This was a happy end to a tough season that he was utterly determined to cherish. It was the same feeling for the rest of the Chelsea captain’s team-mates. A feeling of joy, relief and probably vindication.
Only at Chelsea could it be like this. Antonio Conte, the manager who masterminded this victory over an uninspiring Manchester United, could be out of a job by lunchtime on Monday. That is the way it is at Stamford Bridge.
Cahill’s story epitomises this strange campaign. Sent off on the opening day of the season, his form dipped and he found himself dropped in January, missing big games against Barcelona and United. He was also axed by England.
But the 32-year-old fought his way back into the team, back into Gareth Southgate’s World Cup plans – and ended up winning the FA Cup.
“I wanted to remember the moment when I held up the cup,” said Cahill. “It is one of those things when you grow up as a kid, especially being English. You have to remember these moments.
“I said to the lads before we went out not to take anything for granted. Remember when you were just starting out. I felt we were ready. I felt good, that everyone else was feeling the same way.
“You take criticism and sometimes rightly so. We have fallen short this season. But you keep quiet. I had a feeling all week. I wanted this more than anything.
“This is a dream for me – but you reap your rewards. If you keep working hard, you have character. You keep quiet, take it on the chin. Keep plugging away.”
Eden Hazard’s penalty was the strike that lifted the trophy for the eighth time for Chelsea at Wembley, but it was Cahill and his defensive pals who really won it, as his side battened down, magnificently organised to withstand anything a worryingly blunt United could throw at them.
“It feels absolutely amazing,” said Cahill. “One, because it saves the season – because we tasted disappointment last year [against Arsenal in the final] – and because in 2012 I missed the final through injury.
“I felt the pressure. We had to win to save the season. But we have won a trophy this season – which some teams have not managed to do.
“I felt I put in a great performance, as did the rest of my team-mates. I would rather do my talking on the pitch.
“It was a strange game. We scored early and, when you are 1-0 up against Manchester United, you’re not going to gamble. The team were terrific defensively.”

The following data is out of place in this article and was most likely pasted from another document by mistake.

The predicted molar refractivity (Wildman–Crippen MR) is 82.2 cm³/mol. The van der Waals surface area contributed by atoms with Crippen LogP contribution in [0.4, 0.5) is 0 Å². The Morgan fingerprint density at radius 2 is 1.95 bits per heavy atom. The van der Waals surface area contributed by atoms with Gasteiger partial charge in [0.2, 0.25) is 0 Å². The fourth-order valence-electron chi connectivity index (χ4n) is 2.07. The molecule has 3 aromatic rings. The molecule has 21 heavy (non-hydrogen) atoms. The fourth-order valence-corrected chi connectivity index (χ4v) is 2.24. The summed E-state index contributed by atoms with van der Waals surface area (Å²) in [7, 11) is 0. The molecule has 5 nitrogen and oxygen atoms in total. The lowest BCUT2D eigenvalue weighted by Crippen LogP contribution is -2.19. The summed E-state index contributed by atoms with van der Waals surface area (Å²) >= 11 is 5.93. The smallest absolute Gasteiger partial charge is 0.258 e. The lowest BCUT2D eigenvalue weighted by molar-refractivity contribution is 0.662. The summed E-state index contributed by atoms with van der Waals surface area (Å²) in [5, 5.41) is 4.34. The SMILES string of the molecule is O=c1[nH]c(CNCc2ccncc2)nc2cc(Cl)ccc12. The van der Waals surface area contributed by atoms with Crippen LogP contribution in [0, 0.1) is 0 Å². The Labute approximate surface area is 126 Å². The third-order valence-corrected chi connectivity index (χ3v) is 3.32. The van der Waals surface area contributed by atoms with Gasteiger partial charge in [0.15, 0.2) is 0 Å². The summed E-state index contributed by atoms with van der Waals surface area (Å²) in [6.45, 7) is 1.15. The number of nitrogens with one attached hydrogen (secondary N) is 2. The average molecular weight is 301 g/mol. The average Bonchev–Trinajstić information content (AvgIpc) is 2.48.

And as for the manager? “You feel the sense of uncertainty in the last few months. I’m sure the manager will make the best decision for himself, I’m sure the club will make the best decision. You want the uncertainty put to bed.”
Conte, in what is almost certain to be his last match in charge at Chelsea, showed once again what a fine tactician he can be.
His team were superbly organised, thoroughly drilled. They did a job on Jose Mourinho and United. It was not pretty but it was horribly effective.
And it helped that his players were fired up for this last chance at silverware, especially Hazard. They have not always been lately. Early on Hazard skipped past Phil Jones and saw his shot saved by David De Gea’s legs.
Twenty minutes in came the key moment, as Cesc Fabregas’ lovely ball was missed by the hapless Jones. Hazard nipped inside and was away and the United defender could only fell him.
Hazard was coolness personified as he rolled in the penalty and United were on the back foot. They were restricted to pot shots as Chelsea manned the trenches, though Jones headed wide. But after the break Mourinho’s men improved.
Marcus Rashford saw his shot beaten away by Thibaut Courtois but then Marcos Alonso missed when he should have wrapped it up.
Courtois saved well as Rashford burst through, then saved from Nemanja Matic. But when Paul Pogba headed wide unmarked, United’s time had run out. They had simply not been good enough.
Conte swigged champagne, grinned, saluted the fans. He had his moment.